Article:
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Contestants Sue Producers of ‘Million Dollar Money Drop’

LOS ANGELES (CN) - Television game-show contestants claim in court that a "trick question" cost them their shot at winning $1 million on Fox's "Million Dollar Money Drop."

In their Superior Court lawsuit, Andrew and Patricia Murray say producers "sought them out" to appear on the show, because Andrew had appeared on another game show and was considered a "valuable game show contestant."

To play "Million Dollar Money Drop," contestants are given $1 million, which they must then wager on a series of seven questions. With each question, they place their money on a trapdoor corresponding to the correct answer. If they're unsure of the answer, they can split their money between answers. Money placed on incorrect answers disappears when the trapdoors open. Whatever money is left at the end of the seven questions is their prize money.

The Murrays say they were repeatedly assured before taping "that there would be no deceptive, subjective or trick questions and that they should 'go for it' on each question if they knew the answer." They claim they were told this "as an inducement to play aggressively for better television."

But they say they encountered a trick question on their sixth question, which asked: "According to the Data Security Firm IMPERVA, what is the most common computer password?"

The possible answers were "Password," "123456" or "I Love You."

"Plaintiffs decided, based on their personal knowledge of surveys and articles, having read numerous studies on the internet and other media that 'Password' was most commonly regarded as the most common password, to wager all their money on that answer," the lawsuit states.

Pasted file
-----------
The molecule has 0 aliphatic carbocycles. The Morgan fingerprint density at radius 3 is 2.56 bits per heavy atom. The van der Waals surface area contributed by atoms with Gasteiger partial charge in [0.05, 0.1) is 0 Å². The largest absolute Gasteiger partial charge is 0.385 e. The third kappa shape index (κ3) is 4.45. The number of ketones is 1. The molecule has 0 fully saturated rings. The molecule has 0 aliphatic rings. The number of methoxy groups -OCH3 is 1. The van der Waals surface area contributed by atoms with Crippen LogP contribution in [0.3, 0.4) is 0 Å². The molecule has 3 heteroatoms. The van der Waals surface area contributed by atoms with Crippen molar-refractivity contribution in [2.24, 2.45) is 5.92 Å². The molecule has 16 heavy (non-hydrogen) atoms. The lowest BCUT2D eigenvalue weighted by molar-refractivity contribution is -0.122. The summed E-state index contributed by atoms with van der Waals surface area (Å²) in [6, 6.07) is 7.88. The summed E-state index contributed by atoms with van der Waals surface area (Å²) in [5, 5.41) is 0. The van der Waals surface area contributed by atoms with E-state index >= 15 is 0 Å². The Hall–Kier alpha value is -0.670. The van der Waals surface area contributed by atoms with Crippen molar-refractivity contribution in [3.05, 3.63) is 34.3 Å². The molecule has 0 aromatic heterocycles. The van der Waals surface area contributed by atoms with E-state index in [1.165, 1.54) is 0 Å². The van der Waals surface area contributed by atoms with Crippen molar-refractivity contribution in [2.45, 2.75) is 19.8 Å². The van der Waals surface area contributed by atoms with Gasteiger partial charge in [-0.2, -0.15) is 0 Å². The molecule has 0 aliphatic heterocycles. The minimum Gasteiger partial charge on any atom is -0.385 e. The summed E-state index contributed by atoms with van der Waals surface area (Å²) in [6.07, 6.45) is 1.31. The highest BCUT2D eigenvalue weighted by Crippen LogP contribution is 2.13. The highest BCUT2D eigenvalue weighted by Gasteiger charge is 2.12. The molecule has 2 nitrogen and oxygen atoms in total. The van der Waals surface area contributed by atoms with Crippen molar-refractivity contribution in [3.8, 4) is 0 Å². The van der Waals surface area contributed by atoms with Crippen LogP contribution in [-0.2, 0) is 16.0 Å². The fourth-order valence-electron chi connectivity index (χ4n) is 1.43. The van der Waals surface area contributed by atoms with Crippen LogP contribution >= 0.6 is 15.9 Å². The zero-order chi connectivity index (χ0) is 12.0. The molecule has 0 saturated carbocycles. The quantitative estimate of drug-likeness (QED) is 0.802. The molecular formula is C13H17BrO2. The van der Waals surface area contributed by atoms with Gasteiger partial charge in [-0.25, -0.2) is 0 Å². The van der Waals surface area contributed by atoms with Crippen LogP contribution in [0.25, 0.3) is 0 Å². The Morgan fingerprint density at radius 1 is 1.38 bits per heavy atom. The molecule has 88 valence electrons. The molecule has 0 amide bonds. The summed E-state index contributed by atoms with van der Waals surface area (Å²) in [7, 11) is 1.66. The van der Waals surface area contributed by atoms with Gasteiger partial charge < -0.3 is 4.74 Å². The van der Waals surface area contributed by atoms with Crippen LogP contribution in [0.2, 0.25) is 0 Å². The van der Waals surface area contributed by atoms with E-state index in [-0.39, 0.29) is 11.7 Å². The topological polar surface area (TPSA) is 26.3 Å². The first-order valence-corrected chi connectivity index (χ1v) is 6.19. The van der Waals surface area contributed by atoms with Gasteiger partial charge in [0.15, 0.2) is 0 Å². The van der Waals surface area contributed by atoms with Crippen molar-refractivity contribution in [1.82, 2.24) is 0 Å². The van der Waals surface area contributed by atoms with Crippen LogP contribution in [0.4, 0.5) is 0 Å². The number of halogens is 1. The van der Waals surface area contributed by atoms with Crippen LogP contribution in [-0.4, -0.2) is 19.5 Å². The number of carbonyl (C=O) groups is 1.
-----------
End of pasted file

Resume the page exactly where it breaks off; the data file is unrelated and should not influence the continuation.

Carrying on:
The Murrays claim they briefly debated splitting their remaining $580,000 between "Password" and "123456," but ultimately bet it all on "Password."

"They were deemed wrong and lost the entire $580,000," the complaint states.

IMPERVA's assertion that 123456 is the most common password was based on the analysis of a hacking incident involving the website, according to the lawsuit.

"[T]he question tricked the plaintiffs into thinking it was asking for the most common password when instead it is asking for what IMPERVA found was the most common password on, a site never mentioned in the question," the Murrays claim.

"Defendants selected a source that conflicted with the majority of 'most common password' surveys at that time yet presented the question as if it was asking for general knowledge.

"If plaintiffs had known that the question was pertaining to a random, single incident relating to the obscure website '' they would have hedged their bets and played differently," the lawsuit states.

The Murrays are suing despite having signed a release that they claim is "unconsionable" and "obscene," because it tried to strip them of any legal recourse. The contract allows producers to avoid paying a winning contestant by simply not airing the episode, and bars contestants from discussing the release with anyone, including attorneys, the Murrays say.

They want Endemol USA, Fox Broadcasting Co., Brigadier Productions and Apploff Entertainment to pay them $580,000, plus punitive damages, for breach of contract, misrepresentation, negligence per se and common law fraud.

Not only did the couple lose the $580,000, but they were also "subjected to the embarrassment of losing such a large sum on national television," the lawsuit states.

The Murrays appeared on the game show in December 2010. The show, based on the British series "The Million Pound Drop Live," was canceled after one season.

Plaintiffs are represented by John Roberts of Ball & Roberts in Pasadena.

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